What it takes to maintain

What It Takes to Maintain

Go faster. Slow down. It seems we’re always trying to manipulate something in our lives. That’s not always a negative thing, but sometimes we have to simply be and take life one day at a time. Maintain the pace. Maintenance is a pace.

When I first started running, I was excited for every new race and distance. I found myself pushing to set a new PR (personal record). Whether you’re running, walking, lifting weights, etc., you can improve a lot, especially in the beginning. You can increase pace, distance, weights, reps. But eventually, you’ll hit your max. I was never going to run with the Kenyans. However, I put pressure on myself like I would, like I should, keep getting faster. You can only go so far and so fast. You can only lift so much weight. (And I don’t have to tell you what happens when you set a weight loss goal. It’s never enough. There’s always “those last five pounds.”)

A steady pace is a winning pace. Find your rhythm and keep going. Share on X

You don’t always have to be pushing. You don’t always have to have a goal. You don’t have to be working on something all the time. You don’t have to change anything. Maintenance is okay. In fact, there’s a lot of work in simply maintaining something. Waking up with your alarm day in and day out to have your daily dose of Jesus, fresh air, and movement might seem “routine” to you, but routine is exactly what we’re after. Routine is the magic of building a sustainable healthy lifestyle. There are no PRs involved or news flashes, but it’s how you achieve peace and freedom. It’s where you learn self-compassion and practice embracing your age and stage of life.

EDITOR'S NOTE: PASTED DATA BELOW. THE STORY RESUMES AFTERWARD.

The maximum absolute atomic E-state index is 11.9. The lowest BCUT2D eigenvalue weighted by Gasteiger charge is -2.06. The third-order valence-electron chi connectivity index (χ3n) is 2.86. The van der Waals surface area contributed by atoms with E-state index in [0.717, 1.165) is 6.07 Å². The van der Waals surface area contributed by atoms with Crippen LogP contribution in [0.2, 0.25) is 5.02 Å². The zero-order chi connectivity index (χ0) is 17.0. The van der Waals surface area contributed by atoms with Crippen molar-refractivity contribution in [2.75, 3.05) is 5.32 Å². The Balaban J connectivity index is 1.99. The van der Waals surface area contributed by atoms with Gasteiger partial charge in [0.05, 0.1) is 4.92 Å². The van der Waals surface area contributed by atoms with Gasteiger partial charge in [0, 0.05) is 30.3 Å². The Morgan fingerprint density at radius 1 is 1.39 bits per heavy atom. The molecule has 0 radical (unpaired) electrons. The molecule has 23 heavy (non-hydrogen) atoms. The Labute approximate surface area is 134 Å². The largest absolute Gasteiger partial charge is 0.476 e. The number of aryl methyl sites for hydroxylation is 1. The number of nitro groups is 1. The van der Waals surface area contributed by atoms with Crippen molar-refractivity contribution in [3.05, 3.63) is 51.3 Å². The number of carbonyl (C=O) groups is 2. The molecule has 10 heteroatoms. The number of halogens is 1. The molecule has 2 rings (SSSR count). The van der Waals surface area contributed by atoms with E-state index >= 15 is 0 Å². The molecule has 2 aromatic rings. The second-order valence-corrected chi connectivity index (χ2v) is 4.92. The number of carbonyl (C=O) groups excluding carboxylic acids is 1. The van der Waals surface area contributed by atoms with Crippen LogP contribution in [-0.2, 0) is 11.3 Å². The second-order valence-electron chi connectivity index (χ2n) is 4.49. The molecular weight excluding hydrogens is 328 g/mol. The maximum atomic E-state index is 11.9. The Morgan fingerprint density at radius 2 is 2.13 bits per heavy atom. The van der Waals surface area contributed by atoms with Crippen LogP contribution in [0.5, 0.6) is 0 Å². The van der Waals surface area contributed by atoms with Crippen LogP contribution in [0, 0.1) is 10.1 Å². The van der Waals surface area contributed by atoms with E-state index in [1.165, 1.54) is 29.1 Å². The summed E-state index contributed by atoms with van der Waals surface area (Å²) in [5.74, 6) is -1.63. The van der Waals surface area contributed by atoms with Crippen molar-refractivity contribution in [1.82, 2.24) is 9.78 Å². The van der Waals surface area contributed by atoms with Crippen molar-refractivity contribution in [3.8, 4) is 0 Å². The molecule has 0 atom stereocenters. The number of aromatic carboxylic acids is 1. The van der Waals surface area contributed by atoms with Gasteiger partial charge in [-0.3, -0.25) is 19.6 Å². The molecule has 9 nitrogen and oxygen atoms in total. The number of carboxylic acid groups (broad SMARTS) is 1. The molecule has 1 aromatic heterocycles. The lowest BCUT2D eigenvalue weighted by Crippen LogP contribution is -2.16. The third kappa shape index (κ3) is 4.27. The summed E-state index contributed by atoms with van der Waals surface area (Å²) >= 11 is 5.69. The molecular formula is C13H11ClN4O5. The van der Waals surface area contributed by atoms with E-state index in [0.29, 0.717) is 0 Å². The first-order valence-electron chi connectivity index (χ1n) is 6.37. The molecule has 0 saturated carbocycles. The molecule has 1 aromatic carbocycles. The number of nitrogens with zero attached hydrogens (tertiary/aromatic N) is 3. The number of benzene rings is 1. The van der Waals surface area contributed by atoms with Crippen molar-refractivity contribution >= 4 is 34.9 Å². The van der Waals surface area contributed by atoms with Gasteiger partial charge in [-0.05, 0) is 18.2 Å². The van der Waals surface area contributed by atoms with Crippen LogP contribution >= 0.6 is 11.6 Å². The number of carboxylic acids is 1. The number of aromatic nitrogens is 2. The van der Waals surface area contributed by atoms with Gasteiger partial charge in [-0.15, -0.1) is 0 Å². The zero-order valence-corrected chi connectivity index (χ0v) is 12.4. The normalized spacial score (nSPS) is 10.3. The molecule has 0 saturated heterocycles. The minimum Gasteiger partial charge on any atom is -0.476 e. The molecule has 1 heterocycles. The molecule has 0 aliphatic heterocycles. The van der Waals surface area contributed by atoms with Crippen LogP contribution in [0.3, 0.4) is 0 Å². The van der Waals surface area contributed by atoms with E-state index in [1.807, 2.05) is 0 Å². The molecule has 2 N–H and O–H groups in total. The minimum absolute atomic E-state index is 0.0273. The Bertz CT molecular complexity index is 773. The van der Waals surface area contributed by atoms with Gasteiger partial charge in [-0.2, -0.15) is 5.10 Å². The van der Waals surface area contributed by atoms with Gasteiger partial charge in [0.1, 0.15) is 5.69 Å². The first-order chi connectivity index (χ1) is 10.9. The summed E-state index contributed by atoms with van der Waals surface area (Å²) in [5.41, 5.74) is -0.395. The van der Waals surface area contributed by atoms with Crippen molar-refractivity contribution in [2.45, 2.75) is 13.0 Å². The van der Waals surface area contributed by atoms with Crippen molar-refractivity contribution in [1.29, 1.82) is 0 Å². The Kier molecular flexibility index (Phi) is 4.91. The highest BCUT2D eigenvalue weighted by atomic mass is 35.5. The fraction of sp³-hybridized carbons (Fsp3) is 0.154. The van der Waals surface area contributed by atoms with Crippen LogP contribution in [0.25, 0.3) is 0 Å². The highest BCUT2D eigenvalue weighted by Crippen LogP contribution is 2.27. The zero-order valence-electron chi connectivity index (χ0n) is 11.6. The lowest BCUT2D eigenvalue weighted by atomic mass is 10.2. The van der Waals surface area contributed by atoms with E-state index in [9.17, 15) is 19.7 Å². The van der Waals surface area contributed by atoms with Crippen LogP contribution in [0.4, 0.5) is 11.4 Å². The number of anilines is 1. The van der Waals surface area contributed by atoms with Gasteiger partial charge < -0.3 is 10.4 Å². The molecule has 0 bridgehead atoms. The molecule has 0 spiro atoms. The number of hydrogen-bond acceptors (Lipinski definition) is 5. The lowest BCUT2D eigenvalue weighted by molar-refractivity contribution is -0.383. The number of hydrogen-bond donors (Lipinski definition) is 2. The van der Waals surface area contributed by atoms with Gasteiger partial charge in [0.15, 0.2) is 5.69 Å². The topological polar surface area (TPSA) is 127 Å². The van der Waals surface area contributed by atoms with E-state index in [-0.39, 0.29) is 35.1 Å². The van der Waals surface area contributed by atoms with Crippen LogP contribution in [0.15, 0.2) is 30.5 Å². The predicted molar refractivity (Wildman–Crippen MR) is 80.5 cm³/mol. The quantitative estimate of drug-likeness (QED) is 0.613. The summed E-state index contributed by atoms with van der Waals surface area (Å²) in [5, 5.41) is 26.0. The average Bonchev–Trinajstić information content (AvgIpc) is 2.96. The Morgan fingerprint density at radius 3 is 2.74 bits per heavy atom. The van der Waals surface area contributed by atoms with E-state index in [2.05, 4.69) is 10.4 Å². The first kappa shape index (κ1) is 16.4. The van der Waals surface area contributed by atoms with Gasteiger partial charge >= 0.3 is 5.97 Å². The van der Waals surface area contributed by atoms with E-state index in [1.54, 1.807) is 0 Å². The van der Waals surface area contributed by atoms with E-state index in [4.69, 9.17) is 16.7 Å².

Do you need to stop pushing? Is it time for a dose of self-compassion? Can you appreciate where you are, how you got there, and simply be okay to stay there? 

Don’t underestimate what it takes to maintain. You can only go so far and so fast for so long.

I’ve done a lot of training programs. Some included things like intervals and steady state runs. Although intervals had me going a lot faster than a steady state run, I got walk breaks in the middle. I’d push hard, then I’d spend a few minutes recovering. With a long, steady state run, I had to maintain a pace over several miles. That took physical and mental endurance. It’s the same with your healthy habits. Doing the same thing day in and day out takes commitment.

It’s okay to stop pushing. Stop raising expectations. Get off the “it’s never enough” train and let right now, right where you are, be enough. Because you are enough.

Cheering you on!

If you need support as you commit to maintaining your pace, my Faith and Fitness Support and Accountability Community is for you.

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